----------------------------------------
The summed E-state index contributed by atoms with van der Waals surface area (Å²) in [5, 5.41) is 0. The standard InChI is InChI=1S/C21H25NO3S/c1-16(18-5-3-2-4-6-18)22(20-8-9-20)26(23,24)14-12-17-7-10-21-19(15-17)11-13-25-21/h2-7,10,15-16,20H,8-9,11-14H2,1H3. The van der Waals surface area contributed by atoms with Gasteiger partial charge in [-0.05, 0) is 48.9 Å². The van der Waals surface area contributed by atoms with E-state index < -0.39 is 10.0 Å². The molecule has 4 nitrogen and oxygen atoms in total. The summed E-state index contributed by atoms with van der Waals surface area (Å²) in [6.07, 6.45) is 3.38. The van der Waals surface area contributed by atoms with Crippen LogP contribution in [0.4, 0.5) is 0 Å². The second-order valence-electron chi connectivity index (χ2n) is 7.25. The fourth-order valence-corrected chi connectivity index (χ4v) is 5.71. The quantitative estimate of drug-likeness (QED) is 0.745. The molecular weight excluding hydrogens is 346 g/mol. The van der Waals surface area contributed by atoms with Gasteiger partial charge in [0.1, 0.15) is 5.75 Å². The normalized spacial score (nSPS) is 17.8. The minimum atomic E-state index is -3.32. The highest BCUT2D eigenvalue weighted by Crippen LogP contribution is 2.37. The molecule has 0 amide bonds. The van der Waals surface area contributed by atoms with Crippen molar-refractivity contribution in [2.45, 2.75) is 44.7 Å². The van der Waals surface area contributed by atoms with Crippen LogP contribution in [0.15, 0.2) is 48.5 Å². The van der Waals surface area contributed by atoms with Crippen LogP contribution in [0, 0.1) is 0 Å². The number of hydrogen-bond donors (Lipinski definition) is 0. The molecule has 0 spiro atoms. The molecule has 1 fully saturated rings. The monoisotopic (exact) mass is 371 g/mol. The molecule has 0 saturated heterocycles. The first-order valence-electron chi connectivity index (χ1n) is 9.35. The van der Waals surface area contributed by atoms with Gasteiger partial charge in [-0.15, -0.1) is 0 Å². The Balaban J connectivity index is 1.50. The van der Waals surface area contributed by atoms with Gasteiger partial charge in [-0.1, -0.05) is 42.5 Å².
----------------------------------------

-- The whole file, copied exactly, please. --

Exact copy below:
The summed E-state index contributed by atoms with van der Waals surface area (Å²) in [5, 5.41) is 0. The standard InChI is InChI=1S/C21H25NO3S/c1-16(18-5-3-2-4-6-18)22(20-8-9-20)26(23,24)14-12-17-7-10-21-19(15-17)11-13-25-21/h2-7,10,15-16,20H,8-9,11-14H2,1H3. The van der Waals surface area contributed by atoms with Gasteiger partial charge in [-0.05, 0) is 48.9 Å². The van der Waals surface area contributed by atoms with E-state index < -0.39 is 10.0 Å². The molecule has 4 nitrogen and oxygen atoms in total. The summed E-state index contributed by atoms with van der Waals surface area (Å²) in [6.07, 6.45) is 3.38. The van der Waals surface area contributed by atoms with Crippen LogP contribution in [0.4, 0.5) is 0 Å². The second-order valence-electron chi connectivity index (χ2n) is 7.25. The fourth-order valence-corrected chi connectivity index (χ4v) is 5.71. The quantitative estimate of drug-likeness (QED) is 0.745. The molecular weight excluding hydrogens is 346 g/mol. The van der Waals surface area contributed by atoms with Gasteiger partial charge in [0.1, 0.15) is 5.75 Å². The normalized spacial score (nSPS) is 17.8. The minimum atomic E-state index is -3.32. The highest BCUT2D eigenvalue weighted by Crippen LogP contribution is 2.37. The molecule has 0 amide bonds. The van der Waals surface area contributed by atoms with Crippen molar-refractivity contribution in [2.45, 2.75) is 44.7 Å². The van der Waals surface area contributed by atoms with Crippen LogP contribution in [0.15, 0.2) is 48.5 Å². The van der Waals surface area contributed by atoms with Crippen LogP contribution in [0, 0.1) is 0 Å². The number of hydrogen-bond donors (Lipinski definition) is 0. The molecule has 0 spiro atoms. The molecule has 1 fully saturated rings. The monoisotopic (exact) mass is 371 g/mol. The molecule has 0 saturated heterocycles. The first-order valence-electron chi connectivity index (χ1n) is 9.35. The van der Waals surface area contributed by atoms with Gasteiger partial charge in [-0.15, -0.1) is 0 Å². The Balaban J connectivity index is 1.50. The van der Waals surface area contributed by atoms with Gasteiger partial charge in [-0.1, -0.05) is 42.5 Å².